(A) Schematic diagram of IR exposure on mouse lung (left panel). Lung tissue isolated from the left lung was stained with Masson’s Trichrome at indicative time after 90Gy exposure (right panel). The representative images were shown (right panel) (n = 4). (B) Heat-map of collagen subtypes from the IR lung tissue (left side lung) compared to the control (right side of lung) (n = 4) (red dotted line and asterisk for significantly upregulated collagen subtypes after IR) (C) The mRNA level of Col1A2 was determined by real-time PCR at indicative time after 90Gy exposure (n = 4, * p<0.05).
Upregulation of miR-21 in IR-damaged lung tissue
Recently, miRs whose expression is upregulated in various fibrotic diseases of the skin, kidney, liver and lung were shown to contribute to fibrotic responses [11, 17, 18], suggesting that selective modulation of miRs may be a promising non-steroidal approach to treat fibrosis. miR arrays were prepared from left and right lung tissue samples 3 and 4 weeks after exposing left lungs to IR to identify any miR that may be associated with RILF. Scatter plots of miR expression profiles (cut-off score = 2) at 3 and 4 weeks revealed that the levels of expression of several miRs were significantly altered by IR exposure (S2 Fig). The miRs significantly altered at both time points were subjected to Ingenuity Pathway Analysis (IPA) and mapped to the Ingenuity knowledge database, which incorporates microRNA-mRNA interactions from the databases TarBase, miRecords, and TargetScan, and includes associations of miRs with diseases based on published literature. This analysis indicated that miR-21 and miR-184, which are upregulated in idiopathic pulmonary fibrosis (IPF) [19, 20], were significantly upregulated in IR-injured mouse lung tissue (Fig 2A).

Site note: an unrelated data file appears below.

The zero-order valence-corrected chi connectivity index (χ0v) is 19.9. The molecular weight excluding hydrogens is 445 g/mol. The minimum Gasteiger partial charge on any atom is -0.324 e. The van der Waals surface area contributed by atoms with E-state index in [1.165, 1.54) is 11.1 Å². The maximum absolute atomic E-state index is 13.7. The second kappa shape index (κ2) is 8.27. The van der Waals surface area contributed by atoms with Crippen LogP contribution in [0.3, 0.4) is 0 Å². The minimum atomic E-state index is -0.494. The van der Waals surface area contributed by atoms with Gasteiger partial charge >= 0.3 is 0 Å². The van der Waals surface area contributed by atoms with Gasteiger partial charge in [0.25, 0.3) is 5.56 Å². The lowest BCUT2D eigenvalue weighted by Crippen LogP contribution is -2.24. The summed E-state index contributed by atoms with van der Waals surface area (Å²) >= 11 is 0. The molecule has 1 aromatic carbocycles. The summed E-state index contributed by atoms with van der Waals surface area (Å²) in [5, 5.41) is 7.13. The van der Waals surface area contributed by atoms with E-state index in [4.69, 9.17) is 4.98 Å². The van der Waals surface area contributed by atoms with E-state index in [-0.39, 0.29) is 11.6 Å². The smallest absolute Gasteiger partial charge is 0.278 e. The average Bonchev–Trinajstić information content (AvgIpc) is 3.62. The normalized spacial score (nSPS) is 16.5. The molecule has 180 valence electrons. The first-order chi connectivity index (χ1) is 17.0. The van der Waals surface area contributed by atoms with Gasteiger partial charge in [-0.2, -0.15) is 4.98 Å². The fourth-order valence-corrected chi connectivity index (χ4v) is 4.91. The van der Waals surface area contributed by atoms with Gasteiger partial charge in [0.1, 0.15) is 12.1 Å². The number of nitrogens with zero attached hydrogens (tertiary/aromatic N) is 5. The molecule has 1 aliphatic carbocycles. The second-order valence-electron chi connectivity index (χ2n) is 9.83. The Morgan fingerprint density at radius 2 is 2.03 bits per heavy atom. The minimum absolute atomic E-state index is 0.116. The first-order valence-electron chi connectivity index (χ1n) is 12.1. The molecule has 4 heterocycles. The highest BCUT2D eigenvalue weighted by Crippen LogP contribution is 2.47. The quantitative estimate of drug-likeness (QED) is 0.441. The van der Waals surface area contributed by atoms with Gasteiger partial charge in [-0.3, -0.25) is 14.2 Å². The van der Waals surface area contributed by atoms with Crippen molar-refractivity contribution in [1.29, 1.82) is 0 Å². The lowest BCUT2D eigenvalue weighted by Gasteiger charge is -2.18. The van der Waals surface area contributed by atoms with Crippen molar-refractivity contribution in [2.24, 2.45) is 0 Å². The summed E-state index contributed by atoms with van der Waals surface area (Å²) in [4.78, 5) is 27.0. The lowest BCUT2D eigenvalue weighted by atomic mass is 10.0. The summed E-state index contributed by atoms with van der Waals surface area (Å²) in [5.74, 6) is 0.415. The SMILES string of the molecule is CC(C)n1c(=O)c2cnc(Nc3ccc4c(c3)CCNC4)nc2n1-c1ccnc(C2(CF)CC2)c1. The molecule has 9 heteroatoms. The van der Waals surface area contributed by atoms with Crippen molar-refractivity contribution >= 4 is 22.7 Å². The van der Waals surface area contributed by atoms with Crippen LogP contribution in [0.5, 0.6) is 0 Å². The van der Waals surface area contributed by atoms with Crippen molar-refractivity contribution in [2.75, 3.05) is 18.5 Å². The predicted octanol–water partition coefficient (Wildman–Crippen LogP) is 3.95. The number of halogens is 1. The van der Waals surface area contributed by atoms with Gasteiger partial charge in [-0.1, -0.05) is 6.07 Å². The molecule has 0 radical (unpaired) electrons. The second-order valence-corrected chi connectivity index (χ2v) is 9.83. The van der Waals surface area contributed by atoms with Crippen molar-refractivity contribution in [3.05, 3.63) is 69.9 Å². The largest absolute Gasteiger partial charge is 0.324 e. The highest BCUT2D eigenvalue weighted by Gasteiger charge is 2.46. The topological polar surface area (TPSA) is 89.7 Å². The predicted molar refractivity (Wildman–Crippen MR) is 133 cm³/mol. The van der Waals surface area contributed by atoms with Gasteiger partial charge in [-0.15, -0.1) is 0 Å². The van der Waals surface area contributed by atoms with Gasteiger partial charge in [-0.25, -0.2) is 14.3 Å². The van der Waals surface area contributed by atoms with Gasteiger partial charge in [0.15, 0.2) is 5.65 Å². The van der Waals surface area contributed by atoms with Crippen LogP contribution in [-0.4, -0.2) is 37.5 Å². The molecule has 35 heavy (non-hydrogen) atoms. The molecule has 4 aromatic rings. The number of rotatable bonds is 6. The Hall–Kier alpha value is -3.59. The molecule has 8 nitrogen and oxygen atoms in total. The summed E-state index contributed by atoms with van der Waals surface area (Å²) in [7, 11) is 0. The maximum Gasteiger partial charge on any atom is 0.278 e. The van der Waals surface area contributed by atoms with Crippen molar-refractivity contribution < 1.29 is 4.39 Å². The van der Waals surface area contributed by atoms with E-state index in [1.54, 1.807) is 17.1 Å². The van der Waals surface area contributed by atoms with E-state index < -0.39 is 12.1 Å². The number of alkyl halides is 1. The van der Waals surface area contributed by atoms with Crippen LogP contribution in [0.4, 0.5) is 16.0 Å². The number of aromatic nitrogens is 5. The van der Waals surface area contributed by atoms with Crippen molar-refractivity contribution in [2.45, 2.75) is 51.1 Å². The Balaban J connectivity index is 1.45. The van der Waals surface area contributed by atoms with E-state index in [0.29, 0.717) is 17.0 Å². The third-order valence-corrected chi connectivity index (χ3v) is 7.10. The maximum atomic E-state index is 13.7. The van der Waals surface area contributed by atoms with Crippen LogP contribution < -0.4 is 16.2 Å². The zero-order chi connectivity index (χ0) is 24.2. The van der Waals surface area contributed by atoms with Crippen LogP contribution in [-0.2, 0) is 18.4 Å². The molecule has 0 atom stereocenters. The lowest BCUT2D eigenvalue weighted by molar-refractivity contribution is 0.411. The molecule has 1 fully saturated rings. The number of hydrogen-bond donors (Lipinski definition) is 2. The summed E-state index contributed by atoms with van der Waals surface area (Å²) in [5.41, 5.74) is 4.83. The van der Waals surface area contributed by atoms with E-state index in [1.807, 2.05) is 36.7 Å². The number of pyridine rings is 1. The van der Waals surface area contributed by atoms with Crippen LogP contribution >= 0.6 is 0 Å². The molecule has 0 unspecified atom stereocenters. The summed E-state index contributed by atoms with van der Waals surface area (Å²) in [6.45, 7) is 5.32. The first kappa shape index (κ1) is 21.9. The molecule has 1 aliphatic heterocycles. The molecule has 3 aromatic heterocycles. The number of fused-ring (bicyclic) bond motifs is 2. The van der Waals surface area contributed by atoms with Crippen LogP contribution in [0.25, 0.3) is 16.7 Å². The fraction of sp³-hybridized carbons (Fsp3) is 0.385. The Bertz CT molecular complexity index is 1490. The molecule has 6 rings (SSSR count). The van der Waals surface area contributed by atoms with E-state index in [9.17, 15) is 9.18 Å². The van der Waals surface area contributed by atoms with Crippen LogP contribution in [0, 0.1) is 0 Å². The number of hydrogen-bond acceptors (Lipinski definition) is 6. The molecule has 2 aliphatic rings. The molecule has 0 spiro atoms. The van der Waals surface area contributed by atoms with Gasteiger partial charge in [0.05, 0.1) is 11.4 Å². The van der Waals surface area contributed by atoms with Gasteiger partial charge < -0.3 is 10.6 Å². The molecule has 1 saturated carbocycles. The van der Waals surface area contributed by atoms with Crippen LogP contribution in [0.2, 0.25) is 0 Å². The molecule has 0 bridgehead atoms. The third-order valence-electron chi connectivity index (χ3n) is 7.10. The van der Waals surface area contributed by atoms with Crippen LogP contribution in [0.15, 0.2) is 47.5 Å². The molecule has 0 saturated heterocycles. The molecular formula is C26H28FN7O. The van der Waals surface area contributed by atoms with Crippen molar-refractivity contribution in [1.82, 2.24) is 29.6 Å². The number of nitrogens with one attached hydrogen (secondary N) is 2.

(A) Venn diagram for upregulated miRs from the microRNA array on SBRT tissue (SBRT), Ingenuity pathway analysis (IPA) and Idiopathic pulmonary fibrosis (IPF). (B) miR-21 expression in IR treated lung (left side) compared to control (right side) in 3 week and 4 weeks after IR treatment. The average ct values for miR-21 of 3 week and 4 week are 18.6 and 17.43 respectively. (n = 3, p<0.05 (*), p<0.001 (***)) (C) Level of miR-21 in the left side of lung compared to the control (right side of lung) at indicative time after IR was determined by taqman miR real-time PCR using U6 snRNA for an internal control. (n = 4, p<0.0001 (****)) (D) Heat-map of miR-21 target genes from the IR lung tissue compared with control for indicated time point. (E) In situ hybridization for miR-21 with either scramble probes (miRScr, top panels) or miR-21 (miR-21, middle and bottom panels) in right side of lung (Cont) or left side of lung (IR) (left panel). Pixel density of miR-21 positive area was quantified and shown as a bar graph (right panel).
Because miR-21 is involved in fibrosis of multiple tissues, including the lungs  and kidneys , we focused on miR-21 in IR-injured mouse lungs. Several mRNAs, including those encoding p53, have been shown to interact with miR-21 (S1B Fig) [22, 23]. Real-time RT-PCR analysis confirmed that miR-21 was induced in IR-damaged lung tissue after 3 and 4 weeks (Fig 2B). More importantly, the increased expression of miR-21 in damaged lungs (Fig 2C) strongly correlated with the level of collagen expression (Fig 1B and 1C), a phenotype typical of fibrosis. Monitoring the levels of nine genes, whose expression is regulated by miR-21, in microarrays, showed that several of these target genes, including Spry2, Tpm1, Reck, Bmpr2, Pdcd4 and Smad7 (http://www.genome.jp/kegg-bin/show_pathway?hsa05206), were significantly downregulated at 3 and 4 weeks, at the time of miR-21 induction (Fig 2D). Finally, in situ hybridization showed that miR-21 was markedly increased only at IR-damaged areas (Fig 2E, white circles), suggesting that the local induction of miR-21 in these IR-damaged lung areas may contribute to the progression of pulmonary fibrosis.
IR promotes EndMT in lung ECs concurrent with miR-21 induction